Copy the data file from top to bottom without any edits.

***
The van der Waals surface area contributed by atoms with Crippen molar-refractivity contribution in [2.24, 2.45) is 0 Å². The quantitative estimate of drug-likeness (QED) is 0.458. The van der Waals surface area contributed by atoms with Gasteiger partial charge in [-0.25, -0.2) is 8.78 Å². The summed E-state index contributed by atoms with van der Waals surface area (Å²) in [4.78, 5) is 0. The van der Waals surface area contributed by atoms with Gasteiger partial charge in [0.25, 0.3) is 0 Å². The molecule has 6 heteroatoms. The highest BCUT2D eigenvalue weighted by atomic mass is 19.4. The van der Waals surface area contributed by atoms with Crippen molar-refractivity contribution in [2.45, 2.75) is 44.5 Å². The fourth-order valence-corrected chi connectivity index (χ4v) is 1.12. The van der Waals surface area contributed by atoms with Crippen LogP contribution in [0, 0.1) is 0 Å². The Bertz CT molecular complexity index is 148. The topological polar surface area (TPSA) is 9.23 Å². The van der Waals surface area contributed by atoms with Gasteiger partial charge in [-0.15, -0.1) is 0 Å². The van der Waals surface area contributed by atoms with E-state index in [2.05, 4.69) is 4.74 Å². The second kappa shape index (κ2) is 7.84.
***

The van der Waals surface area contributed by atoms with Crippen molar-refractivity contribution in [2.24, 2.45) is 0 Å². The quantitative estimate of drug-likeness (QED) is 0.458. The van der Waals surface area contributed by atoms with Gasteiger partial charge in [-0.25, -0.2) is 8.78 Å². The summed E-state index contributed by atoms with van der Waals surface area (Å²) in [4.78, 5) is 0. The van der Waals surface area contributed by atoms with Gasteiger partial charge in [0.25, 0.3) is 0 Å². The molecule has 6 heteroatoms. The highest BCUT2D eigenvalue weighted by atomic mass is 19.4. The van der Waals surface area contributed by atoms with Crippen molar-refractivity contribution in [2.45, 2.75) is 44.5 Å². The fourth-order valence-corrected chi connectivity index (χ4v) is 1.12. The van der Waals surface area contributed by atoms with Crippen LogP contribution in [0, 0.1) is 0 Å². The Bertz CT molecular complexity index is 148. The topological polar surface area (TPSA) is 9.23 Å². The van der Waals surface area contributed by atoms with Gasteiger partial charge in [-0.15, -0.1) is 0 Å². The van der Waals surface area contributed by atoms with E-state index in [2.05, 4.69) is 4.74 Å². The second kappa shape index (κ2) is 7.84.